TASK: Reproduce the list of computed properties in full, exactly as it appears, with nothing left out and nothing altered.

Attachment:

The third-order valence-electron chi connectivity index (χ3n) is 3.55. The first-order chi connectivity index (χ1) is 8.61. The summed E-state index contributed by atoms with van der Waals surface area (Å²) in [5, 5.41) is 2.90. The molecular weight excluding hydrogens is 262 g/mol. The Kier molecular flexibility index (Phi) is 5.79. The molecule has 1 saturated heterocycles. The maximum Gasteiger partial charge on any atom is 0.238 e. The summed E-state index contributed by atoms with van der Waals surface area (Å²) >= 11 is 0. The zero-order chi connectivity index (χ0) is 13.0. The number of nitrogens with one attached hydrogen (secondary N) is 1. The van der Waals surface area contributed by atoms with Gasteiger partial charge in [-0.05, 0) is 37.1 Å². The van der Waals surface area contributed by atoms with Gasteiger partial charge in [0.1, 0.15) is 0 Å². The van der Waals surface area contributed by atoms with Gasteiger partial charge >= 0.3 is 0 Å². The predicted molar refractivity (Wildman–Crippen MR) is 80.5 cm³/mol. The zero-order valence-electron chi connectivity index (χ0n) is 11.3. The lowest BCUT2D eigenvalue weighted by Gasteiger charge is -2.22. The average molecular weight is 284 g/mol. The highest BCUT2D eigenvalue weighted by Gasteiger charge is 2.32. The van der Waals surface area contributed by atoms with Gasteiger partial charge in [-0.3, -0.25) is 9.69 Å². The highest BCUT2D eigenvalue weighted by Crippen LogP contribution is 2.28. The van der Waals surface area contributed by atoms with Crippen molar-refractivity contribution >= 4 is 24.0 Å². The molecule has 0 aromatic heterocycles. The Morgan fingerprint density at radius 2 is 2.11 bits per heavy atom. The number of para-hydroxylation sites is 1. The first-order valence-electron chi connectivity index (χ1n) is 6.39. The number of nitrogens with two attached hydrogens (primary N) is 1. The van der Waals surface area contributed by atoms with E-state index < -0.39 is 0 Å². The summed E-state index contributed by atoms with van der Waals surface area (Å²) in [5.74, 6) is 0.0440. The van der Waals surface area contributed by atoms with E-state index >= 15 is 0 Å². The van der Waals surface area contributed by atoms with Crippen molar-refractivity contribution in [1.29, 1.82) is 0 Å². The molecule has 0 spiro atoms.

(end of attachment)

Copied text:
The third-order valence-electron chi connectivity index (χ3n) is 3.55. The first-order chi connectivity index (χ1) is 8.61. The summed E-state index contributed by atoms with van der Waals surface area (Å²) in [5, 5.41) is 2.90. The molecular weight excluding hydrogens is 262 g/mol. The Kier molecular flexibility index (Phi) is 5.79. The molecule has 1 saturated heterocycles. The maximum Gasteiger partial charge on any atom is 0.238 e. The summed E-state index contributed by atoms with van der Waals surface area (Å²) >= 11 is 0. The zero-order chi connectivity index (χ0) is 13.0. The number of nitrogens with one attached hydrogen (secondary N) is 1. The van der Waals surface area contributed by atoms with Gasteiger partial charge in [-0.05, 0) is 37.1 Å². The van der Waals surface area contributed by atoms with Gasteiger partial charge in [0.1, 0.15) is 0 Å². The van der Waals surface area contributed by atoms with Gasteiger partial charge >= 0.3 is 0 Å². The predicted molar refractivity (Wildman–Crippen MR) is 80.5 cm³/mol. The zero-order valence-electron chi connectivity index (χ0n) is 11.3. The lowest BCUT2D eigenvalue weighted by Gasteiger charge is -2.22. The average molecular weight is 284 g/mol. The highest BCUT2D eigenvalue weighted by Gasteiger charge is 2.32. The van der Waals surface area contributed by atoms with Gasteiger partial charge in [-0.3, -0.25) is 9.69 Å². The highest BCUT2D eigenvalue weighted by Crippen LogP contribution is 2.28. The van der Waals surface area contributed by atoms with Crippen molar-refractivity contribution >= 4 is 24.0 Å². The molecule has 0 aromatic heterocycles. The Morgan fingerprint density at radius 2 is 2.11 bits per heavy atom. The number of para-hydroxylation sites is 1. The first-order valence-electron chi connectivity index (χ1n) is 6.39. The number of nitrogens with two attached hydrogens (primary N) is 1. The van der Waals surface area contributed by atoms with E-state index < -0.39 is 0 Å². The summed E-state index contributed by atoms with van der Waals surface area (Å²) in [5.74, 6) is 0.0440. The van der Waals surface area contributed by atoms with E-state index >= 15 is 0 Å². The van der Waals surface area contributed by atoms with Crippen molar-refractivity contribution in [1.29, 1.82) is 0 Å². The molecule has 0 spiro atoms.